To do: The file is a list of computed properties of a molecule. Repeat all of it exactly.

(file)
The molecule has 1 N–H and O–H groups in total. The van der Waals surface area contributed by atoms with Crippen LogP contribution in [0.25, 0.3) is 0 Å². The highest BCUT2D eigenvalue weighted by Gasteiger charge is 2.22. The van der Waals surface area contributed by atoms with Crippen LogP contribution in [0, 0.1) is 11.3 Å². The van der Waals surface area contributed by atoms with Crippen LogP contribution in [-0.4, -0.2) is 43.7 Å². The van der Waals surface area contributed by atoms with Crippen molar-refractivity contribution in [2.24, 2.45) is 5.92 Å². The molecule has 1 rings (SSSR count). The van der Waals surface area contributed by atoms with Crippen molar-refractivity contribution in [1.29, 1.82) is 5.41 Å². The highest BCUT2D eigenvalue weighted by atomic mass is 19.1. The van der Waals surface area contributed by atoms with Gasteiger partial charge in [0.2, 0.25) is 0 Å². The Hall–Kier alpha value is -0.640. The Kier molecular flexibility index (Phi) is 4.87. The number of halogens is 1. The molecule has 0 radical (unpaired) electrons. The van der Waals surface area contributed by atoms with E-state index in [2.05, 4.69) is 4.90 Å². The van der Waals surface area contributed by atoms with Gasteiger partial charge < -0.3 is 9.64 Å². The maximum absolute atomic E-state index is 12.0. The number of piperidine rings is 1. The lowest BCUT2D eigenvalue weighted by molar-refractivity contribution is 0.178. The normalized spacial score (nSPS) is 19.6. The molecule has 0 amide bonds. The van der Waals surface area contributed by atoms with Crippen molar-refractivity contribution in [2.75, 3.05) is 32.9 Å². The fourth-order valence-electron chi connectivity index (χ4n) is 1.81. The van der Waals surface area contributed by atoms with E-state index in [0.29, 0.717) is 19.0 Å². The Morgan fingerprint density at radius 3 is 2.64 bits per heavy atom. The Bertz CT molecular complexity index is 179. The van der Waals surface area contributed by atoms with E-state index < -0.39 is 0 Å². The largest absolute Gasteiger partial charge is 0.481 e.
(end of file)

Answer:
The molecule has 1 N–H and O–H groups in total. The van der Waals surface area contributed by atoms with Crippen LogP contribution in [0.25, 0.3) is 0 Å². The highest BCUT2D eigenvalue weighted by Gasteiger charge is 2.22. The van der Waals surface area contributed by atoms with Crippen LogP contribution in [0, 0.1) is 11.3 Å². The van der Waals surface area contributed by atoms with Crippen LogP contribution in [-0.4, -0.2) is 43.7 Å². The van der Waals surface area contributed by atoms with Crippen molar-refractivity contribution in [2.24, 2.45) is 5.92 Å². The molecule has 1 rings (SSSR count). The van der Waals surface area contributed by atoms with Crippen molar-refractivity contribution in [1.29, 1.82) is 5.41 Å². The highest BCUT2D eigenvalue weighted by atomic mass is 19.1. The van der Waals surface area contributed by atoms with Gasteiger partial charge in [0.2, 0.25) is 0 Å². The Hall–Kier alpha value is -0.640. The Kier molecular flexibility index (Phi) is 4.87. The number of halogens is 1. The molecule has 0 radical (unpaired) electrons. The van der Waals surface area contributed by atoms with E-state index in [2.05, 4.69) is 4.90 Å². The van der Waals surface area contributed by atoms with Gasteiger partial charge < -0.3 is 9.64 Å². The maximum absolute atomic E-state index is 12.0. The number of piperidine rings is 1. The lowest BCUT2D eigenvalue weighted by molar-refractivity contribution is 0.178. The normalized spacial score (nSPS) is 19.6. The molecule has 0 amide bonds. The van der Waals surface area contributed by atoms with Crippen molar-refractivity contribution in [2.75, 3.05) is 32.9 Å². The fourth-order valence-electron chi connectivity index (χ4n) is 1.81. The van der Waals surface area contributed by atoms with E-state index in [0.29, 0.717) is 19.0 Å². The Morgan fingerprint density at radius 3 is 2.64 bits per heavy atom. The Bertz CT molecular complexity index is 179. The van der Waals surface area contributed by atoms with E-state index < -0.39 is 0 Å². The largest absolute Gasteiger partial charge is 0.481 e.